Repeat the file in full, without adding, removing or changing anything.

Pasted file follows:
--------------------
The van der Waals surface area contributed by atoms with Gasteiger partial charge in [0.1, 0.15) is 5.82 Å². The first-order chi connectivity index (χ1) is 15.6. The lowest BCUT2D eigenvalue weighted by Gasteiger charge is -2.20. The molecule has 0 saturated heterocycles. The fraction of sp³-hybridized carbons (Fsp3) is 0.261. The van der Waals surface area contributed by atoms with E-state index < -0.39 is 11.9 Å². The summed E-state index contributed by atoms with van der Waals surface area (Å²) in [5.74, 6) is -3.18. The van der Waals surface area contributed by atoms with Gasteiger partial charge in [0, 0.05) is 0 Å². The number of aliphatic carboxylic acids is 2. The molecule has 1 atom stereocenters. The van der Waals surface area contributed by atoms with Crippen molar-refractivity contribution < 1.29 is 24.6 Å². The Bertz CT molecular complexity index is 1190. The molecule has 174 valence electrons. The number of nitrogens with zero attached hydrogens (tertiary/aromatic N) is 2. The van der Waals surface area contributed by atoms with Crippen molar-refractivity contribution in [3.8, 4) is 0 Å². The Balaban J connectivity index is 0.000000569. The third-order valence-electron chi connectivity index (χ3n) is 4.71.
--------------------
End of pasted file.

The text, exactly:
The van der Waals surface area contributed by atoms with Gasteiger partial charge in [0.1, 0.15) is 5.82 Å². The first-order chi connectivity index (χ1) is 15.6. The lowest BCUT2D eigenvalue weighted by Gasteiger charge is -2.20. The molecule has 0 saturated heterocycles. The fraction of sp³-hybridized carbons (Fsp3) is 0.261. The van der Waals surface area contributed by atoms with E-state index < -0.39 is 11.9 Å². The summed E-state index contributed by atoms with van der Waals surface area (Å²) in [5.74, 6) is -3.18. The van der Waals surface area contributed by atoms with Gasteiger partial charge in [0, 0.05) is 0 Å². The number of aliphatic carboxylic acids is 2. The molecule has 1 atom stereocenters. The van der Waals surface area contributed by atoms with Crippen molar-refractivity contribution < 1.29 is 24.6 Å². The Bertz CT molecular complexity index is 1190. The molecule has 174 valence electrons. The number of nitrogens with zero attached hydrogens (tertiary/aromatic N) is 2. The van der Waals surface area contributed by atoms with Crippen molar-refractivity contribution in [3.8, 4) is 0 Å². The Balaban J connectivity index is 0.000000569. The third-order valence-electron chi connectivity index (χ3n) is 4.71.